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Filmi, filmi, Inspector Ghote

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    Available in PDF - DJVU Format | Filmi, filmi, Inspector Ghote.pdf | Language: ENGLISH
    H. R. F Keating(Author)

    Book details

A grisly murder has plunged Bollywood, the film capital of India, into chaos. Ghote gets so caught up with giving an Academy Award-winning performance as a sleuth that the curtain almost comes down on his own life.
--This text refers to the Paperback edition.

H. R. F. Keating was born at St Leonards-on-Sea, Sussex, in 1926. He went to Merchant Taylors, leaving early to work in the engineering department of the BBC. After a period of service in the army, which he describes as "totally undistinguished," he went to Trinity College, Dublin, where he became a scholar in modern languages. He was also the crime books reviewer for The Times for fifteen years. His first novel about Inspector Ghote, The Perfect Murder, won the Gold Dagger of the Crime Writers Association and an Edgar Allen Poe Special Award. --This text refers to the Paperback edition.

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  • Pdf

*An electronic version of a printed book that can be read on a computer or handheld device designed specifically for this purpose.

Formats for this Ebook

Required Software Any PDF Reader, Apple Preview
Supported Devices Windows PC/PocketPC, Mac OS, Linux OS, Apple iPhone/iPod Touch.
# of Devices Unlimited
Flowing Text / Pages Pages
Printable? Yes

Book details

  • PDF | 184 pages
  • H. R. F Keating(Author)
  • Published for the Crime Club by Doubleday; 1st. ed. in the U.S.A edition (1977)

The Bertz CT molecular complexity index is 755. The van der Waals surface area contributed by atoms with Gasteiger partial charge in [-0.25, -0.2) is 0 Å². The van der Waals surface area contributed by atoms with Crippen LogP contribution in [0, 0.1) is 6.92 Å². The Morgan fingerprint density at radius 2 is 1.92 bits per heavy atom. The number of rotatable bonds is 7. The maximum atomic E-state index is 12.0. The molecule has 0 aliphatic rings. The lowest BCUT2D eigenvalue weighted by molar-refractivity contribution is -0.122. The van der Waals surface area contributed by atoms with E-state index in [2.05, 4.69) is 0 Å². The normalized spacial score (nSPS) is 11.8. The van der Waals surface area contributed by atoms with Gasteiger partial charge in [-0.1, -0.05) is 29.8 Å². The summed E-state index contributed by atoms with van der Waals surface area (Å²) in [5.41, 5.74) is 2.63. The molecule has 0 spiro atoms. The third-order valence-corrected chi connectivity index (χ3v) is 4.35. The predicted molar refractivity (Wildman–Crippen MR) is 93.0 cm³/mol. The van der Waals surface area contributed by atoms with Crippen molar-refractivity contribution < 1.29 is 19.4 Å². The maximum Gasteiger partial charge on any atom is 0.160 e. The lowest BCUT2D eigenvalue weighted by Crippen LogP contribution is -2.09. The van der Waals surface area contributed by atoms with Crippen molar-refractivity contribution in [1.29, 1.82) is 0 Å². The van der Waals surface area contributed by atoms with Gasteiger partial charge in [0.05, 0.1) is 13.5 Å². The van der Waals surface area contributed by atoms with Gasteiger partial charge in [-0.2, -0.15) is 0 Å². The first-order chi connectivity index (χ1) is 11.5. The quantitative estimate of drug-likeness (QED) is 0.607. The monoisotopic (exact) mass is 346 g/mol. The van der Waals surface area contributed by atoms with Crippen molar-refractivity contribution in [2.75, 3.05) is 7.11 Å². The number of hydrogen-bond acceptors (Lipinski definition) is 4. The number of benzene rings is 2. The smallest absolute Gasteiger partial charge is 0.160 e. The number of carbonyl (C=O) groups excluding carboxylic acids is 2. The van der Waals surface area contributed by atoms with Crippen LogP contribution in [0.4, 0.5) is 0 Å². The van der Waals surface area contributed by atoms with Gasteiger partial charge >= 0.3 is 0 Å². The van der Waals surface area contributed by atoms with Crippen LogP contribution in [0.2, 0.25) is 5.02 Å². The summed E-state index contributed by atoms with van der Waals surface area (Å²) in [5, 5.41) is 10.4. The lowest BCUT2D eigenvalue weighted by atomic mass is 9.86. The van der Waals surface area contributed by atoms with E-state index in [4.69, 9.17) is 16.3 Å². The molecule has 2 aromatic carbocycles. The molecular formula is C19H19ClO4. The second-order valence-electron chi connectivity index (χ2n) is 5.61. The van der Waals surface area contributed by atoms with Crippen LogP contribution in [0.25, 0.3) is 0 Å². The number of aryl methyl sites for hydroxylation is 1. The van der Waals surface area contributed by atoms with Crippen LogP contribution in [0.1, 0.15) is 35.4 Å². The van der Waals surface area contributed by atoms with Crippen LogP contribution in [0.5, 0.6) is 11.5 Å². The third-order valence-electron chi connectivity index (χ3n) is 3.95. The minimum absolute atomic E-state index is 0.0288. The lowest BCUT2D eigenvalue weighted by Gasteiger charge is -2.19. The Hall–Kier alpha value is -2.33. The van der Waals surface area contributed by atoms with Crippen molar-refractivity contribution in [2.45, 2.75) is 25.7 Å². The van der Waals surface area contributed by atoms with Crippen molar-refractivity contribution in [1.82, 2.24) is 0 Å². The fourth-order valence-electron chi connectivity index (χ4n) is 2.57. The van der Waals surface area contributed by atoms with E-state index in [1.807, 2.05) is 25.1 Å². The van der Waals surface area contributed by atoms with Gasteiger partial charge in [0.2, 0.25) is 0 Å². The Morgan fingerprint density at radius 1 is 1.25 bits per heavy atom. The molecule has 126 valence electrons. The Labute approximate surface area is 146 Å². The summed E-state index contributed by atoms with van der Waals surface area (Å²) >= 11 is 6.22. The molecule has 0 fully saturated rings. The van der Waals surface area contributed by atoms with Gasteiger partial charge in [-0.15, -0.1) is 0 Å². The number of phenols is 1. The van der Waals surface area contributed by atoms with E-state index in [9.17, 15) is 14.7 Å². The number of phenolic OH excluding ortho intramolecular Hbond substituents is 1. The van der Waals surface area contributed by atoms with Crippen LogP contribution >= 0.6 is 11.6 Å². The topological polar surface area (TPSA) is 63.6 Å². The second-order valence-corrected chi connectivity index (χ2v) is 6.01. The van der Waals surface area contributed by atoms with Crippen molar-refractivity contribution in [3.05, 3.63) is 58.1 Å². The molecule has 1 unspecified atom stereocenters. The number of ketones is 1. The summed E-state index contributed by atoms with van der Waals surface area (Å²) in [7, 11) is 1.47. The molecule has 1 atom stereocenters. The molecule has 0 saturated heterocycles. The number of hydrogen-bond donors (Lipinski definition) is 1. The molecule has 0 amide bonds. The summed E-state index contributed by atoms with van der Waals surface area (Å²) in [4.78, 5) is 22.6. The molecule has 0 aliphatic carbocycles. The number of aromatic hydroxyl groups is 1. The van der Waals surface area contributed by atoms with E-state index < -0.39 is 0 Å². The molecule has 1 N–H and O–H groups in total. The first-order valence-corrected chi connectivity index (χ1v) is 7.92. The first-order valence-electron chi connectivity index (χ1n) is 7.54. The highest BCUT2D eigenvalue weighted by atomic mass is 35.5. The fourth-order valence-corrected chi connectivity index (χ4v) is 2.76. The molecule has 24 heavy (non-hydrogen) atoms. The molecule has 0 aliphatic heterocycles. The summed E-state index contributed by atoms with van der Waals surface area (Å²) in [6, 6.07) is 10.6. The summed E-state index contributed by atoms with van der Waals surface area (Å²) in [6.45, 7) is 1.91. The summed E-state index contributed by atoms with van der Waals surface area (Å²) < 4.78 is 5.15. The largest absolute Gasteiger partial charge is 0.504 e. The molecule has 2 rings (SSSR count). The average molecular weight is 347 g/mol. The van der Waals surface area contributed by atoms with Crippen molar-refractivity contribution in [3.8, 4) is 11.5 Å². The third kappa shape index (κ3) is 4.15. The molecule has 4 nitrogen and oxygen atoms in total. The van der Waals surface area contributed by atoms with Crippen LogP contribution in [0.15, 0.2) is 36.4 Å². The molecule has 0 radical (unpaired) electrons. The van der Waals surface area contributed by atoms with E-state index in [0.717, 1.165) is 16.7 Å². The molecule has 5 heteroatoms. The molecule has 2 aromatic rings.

• English
  • 5
  • Mystery, Thriller & Suspense

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Review Text

  • By JamesP on October 28, 2017

    Interesting Ghote mystery. Bollywood characters. Great reader. Have collected many Sam Dastor readings since Kim.

  • By Guest on April 7, 2002

    H.R.F. Keating's exceptionally rich series of novels with mysteries in them takes a dive with this absorbing but one-note Bollywood murder story. Ghote is brought in to find the murderer of a famous player of Bollywood villains, and over and over the point is made that his lust for fame cripples his ability to think clearly; also, apparently life's reliable pleasures are the best. It's also structurally unsound: Ghote interviews one person, is disappointed, given another name, repeats, etc. Still, Keating is typically absorbing, and events conclude quickly enough to make it unobjectionable. His dim view of Indian police hierarchy is on better display other places.

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